Good times over in Austria. For whatever reason, I did the least amount of shooting on this trip compared to all other in the past. Travel always brings on great experiences no matter what. Perhaps the funniest and unexpected came out of the need for a bathroom. During a long drive, we stopped at a market in a small town to pee and get food for lunch. I couldn't find the bathroom and tried asking the two workers in the back. They obviously knew very little English, and had no idea what I was saying. After trying every word they might know, I moved onto the universal sign for a guy going to the bathroom, the actual motion of doing it. They instantly knew what I needed and showed me the way. When I came back out, one of the guys was still there and asked me with a very Austrian accent "Ver ah you from?" I replied simply with "California", to which he screamed "AAAAHHHHH, SCHWARZENEGGER!!!"
A few months ago we took a trip to Spain, and one of the highlights for me was the meat. It's something they definitely don't play around with over there. Everywhere you look, there are pig legs sitting on a bar, or hanging from the ceilings. At the markets, it seemed like there wasn't a single part of an animal that you couldn't buy. Don't made saying that I completely overdid it with the mean consumption, but whatever....
There are so many things to love about travel, but high on my list are the people you meet. Most of them unexpected. And making portraits of these people is something I love to do. Even if it's a brief encounter, you can learn so much about a culture by talking to the locals. This woman was set up on a roadside on our way in to Rovinj, Croatia, where fruits are a major commodity. And she made the most of it. Her whole "stand" was filled with tons of dried fruit and homemade jams, which we left with plenty of. Lady knew what she was doing, because it was all delicious. Just by looking at her, you can tell she knows. The late afternoon light was just flooding in her stand, so I couldn't help but ask her for a portrait. Glad I did.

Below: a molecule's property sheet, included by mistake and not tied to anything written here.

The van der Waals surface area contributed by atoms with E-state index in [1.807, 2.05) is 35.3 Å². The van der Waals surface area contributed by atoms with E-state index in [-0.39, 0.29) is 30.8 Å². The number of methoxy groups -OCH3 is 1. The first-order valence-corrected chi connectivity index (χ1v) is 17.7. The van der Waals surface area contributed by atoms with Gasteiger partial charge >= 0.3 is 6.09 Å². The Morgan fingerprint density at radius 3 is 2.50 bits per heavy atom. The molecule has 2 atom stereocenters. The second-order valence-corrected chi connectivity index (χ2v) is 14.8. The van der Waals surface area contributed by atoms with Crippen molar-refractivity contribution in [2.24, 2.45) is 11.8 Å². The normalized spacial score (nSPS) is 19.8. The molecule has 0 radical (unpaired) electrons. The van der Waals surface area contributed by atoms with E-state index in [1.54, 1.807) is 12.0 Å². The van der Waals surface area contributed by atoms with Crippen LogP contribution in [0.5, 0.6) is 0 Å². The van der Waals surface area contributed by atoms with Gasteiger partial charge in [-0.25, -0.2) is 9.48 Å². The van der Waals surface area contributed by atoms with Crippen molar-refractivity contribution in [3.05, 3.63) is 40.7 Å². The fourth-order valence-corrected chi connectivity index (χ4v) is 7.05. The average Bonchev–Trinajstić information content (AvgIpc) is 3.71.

It's been a about a month since we left Istanbul, and I still can't make any sense of it. Not sure there is any point in trying either? Don't take that as a negative thing though. I couldn't be any happier that I went, but it's an exhausting place if you do it right. Istanbul is a city that never stops moving. With the exception of a few wee hours, the Turks are always hustling. And as a 6'5" American, I was a victim of that hustle. It's hard to knock it, but after a while, it definitely gets old. Rather than make myself look like an idiot by trying to describe Istanbul, here are some random thoughts on things that really stand out:
- Religion (Muslim) is bigger then anything else in the city
- The Muslim's are unapologetic about shoving their religion down your throat
- The "Call to Prayer" is played 5 times a day throughout the entire city and every town in Turkey. If you don't know what the Call to Prayer is, Google it
- Turkish Coffee and Tea are a big thing. Wherever you look, the men are drinking it together on little stools. Not chairs. Stools
- Turkish woman rarely leave their homes. And if they do, it's to buy groceries
- "Turkish Delight" is no joke. Before going to Turkey, I thought it was just a saying. It's not